Oregon’s defense could ultimately determine this week’s outcome. UCLA is set to start three freshmen (tackle Caleb Benenoch, guard, Alex Redmond and guard Scott Quessenberry) on the offensive line, and they’ll be asked to block a Ducks’ defense that ranks third in the Pac-12 with 20 sacks. According to Mora, UCLA’s veterans need to play a major role in steadying a largely inexperienced team.
“[Our veterans] impressed me immediately last year with their ability to just refocus,” Mora said. “If you’re going to be a good football team, there’s got to be a consistency with how you prepare and how you perform, how you handle wins and how you handle losses, how you handle games against Stanford and Oregon … It’s just about developing a consistency.”
Of course, in order to stand a chance, UCLA must slow Mariota, who is quickly emerging as the most dynamic player in college football.
“It’s certainly a challenge,” Mora said. “They’re very efficient in the way they play the game, they’ve got a lot of skill, and you’ve got to be prepared on every play, or they make you pay for it.”
The other big ones
• No. 20 South Carolina at No. 5 Missouri: Redshirt freshman quarterback Maty Mauk looked poised and confident in Missouri’s 36-17 win over Florida last week. Now, Mizzou gets to host a South Carolina team coming off an upset loss to Tennessee. How the Tigers handle Gamecocks running back Mike Davis will be key.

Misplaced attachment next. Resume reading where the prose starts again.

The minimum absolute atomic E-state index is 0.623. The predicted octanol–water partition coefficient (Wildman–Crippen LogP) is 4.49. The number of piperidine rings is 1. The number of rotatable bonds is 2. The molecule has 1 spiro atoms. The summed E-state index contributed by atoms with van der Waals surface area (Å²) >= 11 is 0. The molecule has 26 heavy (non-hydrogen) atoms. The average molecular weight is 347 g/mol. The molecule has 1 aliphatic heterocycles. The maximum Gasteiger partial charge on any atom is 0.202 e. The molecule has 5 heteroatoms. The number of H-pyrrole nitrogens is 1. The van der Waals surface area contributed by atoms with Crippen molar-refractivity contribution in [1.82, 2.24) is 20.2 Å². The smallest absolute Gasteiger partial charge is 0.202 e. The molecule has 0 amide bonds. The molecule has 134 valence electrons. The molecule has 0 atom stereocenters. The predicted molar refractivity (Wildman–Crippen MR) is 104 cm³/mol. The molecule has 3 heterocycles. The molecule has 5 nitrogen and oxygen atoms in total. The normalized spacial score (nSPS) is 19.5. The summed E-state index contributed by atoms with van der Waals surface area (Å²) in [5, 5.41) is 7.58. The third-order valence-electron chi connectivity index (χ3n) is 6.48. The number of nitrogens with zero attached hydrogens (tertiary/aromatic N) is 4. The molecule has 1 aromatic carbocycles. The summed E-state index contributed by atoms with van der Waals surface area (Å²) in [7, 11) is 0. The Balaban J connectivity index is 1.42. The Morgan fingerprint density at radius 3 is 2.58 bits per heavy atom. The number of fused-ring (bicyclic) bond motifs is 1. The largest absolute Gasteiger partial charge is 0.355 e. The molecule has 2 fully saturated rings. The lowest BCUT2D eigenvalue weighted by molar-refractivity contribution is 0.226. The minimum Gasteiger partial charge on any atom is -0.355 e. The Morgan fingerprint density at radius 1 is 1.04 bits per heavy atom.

• No. 10 Texas Tech at No. 17 Oklahoma: Quarterback Davis Webb is the first Texas Tech freshman to throw for at least 400 yards in his first two career starts. Against West Virginia last Saturday, he passed for a school freshman-record 462 yards. Webb’s opponent this week, Oklahoma, leads the country by allowing only 149.7 passing yards a game. Something has to give.
Time to bounce back?
• Clemson: Despite last week’s blowout loss to Florida State, the Tigers are still a really good team. This week should be a prime opportunity for Tajh Boyd and company to remind the country of that. Maryland is coming off a bad loss to Wake Forest and will be without receivers Stefon Diggs and Deon Long, who suffered season-ending injuries.
• Louisville: The Cardinals’ national title hopes flew out the window with last week’s 38-35 loss to UCF. Teddy Bridgewater watched his name disappear from the Heisman conversation as well. Louisville could get back on track against South Florida, which has won only two games to date.
• Northwestern: The Wildcats fell off the map after a 4-0 start. Pat Fitzgerald’s team has lost three straight, capped by last Saturday’s 20-17 result against Minnesota. Northwestern’s next opponent, Iowa, has lost three games, but those losses came to teams with a combined record of 20-1: Northern Illinois, Michigan State and Ohio State.
• Braxton Miller vs. Penn State: The Nittany Lions forced another dual-threat quarterback, Michigan’s Devin Gardner, into two interceptions and a fumble in Penn State’s four-overtime win over the Wolverines two weeks ago. If Bill O’Brien’s team can find similar success against Miller, it could set the stage for a potentially seismic upset in the Big Ten.